When Elle and I got home from New Orleans our phone wasn’t working and our DSL connection was bouncing up and down. They got that fixed up during the day, thanks to some poking and prodding from Elle. But this evening when I went to send email I kept getting errors. Fire up netcat, no response at all from the mail server on port 25. My first reaction is that it must be either network problems or Dreamhost bouncing servers (they seem to like to do that). A while later and I’m still getting errors though. So just for the hell of it I connect up over GPRS and try to send the message like that. Works no problem. Interesting. Sure enough there are random reports scattered all over the place about SBC turning on outbound port filtering for SMTP. Motherfuckers!

Elle says she’s been having trouble with SMTP outbound for a while, and that she saw the suggestion to switch to port 587 somewhere. Sure enough, that works. Turns out port 587 is reserved for the message submission protocol. A protocol that seems to exist entirely as existing description of what should be done with SMTP when using it to insert messages into a system from a client program. I know I sent email from home right before we left for New Orleans, so this must be some on again off again kind of SBC experiment. I’m pretty pissed about it though. Spam sucks, sure. But so do unnotified infrastructure changes. And now my ISP has decided to inconvenience me for their own benefit. Speaking as a customer I can say that this definitely does not increase my satisfaction. I know all the reasons an ISP would block outbound SMTP (they apparently have a spammer problem and must be getting dropped into blocking lists, so they want to route everyone through their own authenticated relay). I just don’t think they’re valid. It’s the cheapest, easiest, bluntest way they could deal with the issue. And this is just them being cheap because they can get away with it, because most people don’t understand the underlying issues and what the potential solutions are. It’s not like this is a new issue, Lessig wrote about it a long time ago in The Spam Wars:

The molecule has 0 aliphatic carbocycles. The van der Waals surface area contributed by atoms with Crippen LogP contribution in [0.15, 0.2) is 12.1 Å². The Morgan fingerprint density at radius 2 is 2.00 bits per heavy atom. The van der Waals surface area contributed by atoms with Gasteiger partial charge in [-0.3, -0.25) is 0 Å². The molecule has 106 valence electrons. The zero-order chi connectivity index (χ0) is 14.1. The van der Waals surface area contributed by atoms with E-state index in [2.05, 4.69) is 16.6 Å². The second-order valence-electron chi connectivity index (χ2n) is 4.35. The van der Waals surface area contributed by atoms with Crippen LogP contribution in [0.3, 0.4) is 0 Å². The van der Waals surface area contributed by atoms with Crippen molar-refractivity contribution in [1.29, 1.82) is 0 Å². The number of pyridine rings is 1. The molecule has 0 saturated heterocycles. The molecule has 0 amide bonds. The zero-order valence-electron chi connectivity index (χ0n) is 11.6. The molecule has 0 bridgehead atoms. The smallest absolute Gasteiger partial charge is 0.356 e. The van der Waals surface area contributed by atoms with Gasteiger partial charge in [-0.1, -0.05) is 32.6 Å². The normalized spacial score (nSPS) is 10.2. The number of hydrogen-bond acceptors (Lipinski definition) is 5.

Certainly, spam is an issue. But the real problem is that vigilantes and network service providers are deciding fundamental policy questions about how the Net will work - each group from its own perspective.

This is policy-making by the “invisible hand.” It’s not that policy is not being made, but that those making the policy are unaccountable. The self-righteous spam police may or may not be right about the solution to spam; that’s not the point….

I pay my ISP to shift packets around, that’s all I want it to do. I apply spam filters on my own, because I know that applying port filtering is about as effective in stopping spam as virgin sacrifice (so folks as SBC, sorry to spoil your fun, but that won’t work either). I do not pay them to tell me to what sites and services I’m allowed to connect. But they’ve decided to take it upon themselves to fill that role. From where I’m standing, they’ve just decided to partially stop servicing my needs. And with no upside. Don’t forget, I don’t give a shit if their servers end up blacklisted. This discussion started with me wanting to connect to an external server, which is itself not blacklisted. I do not want them doing this for me, but as far as I know I have no choice. When customer support starts answering their phones again maybe I’ll try to find out.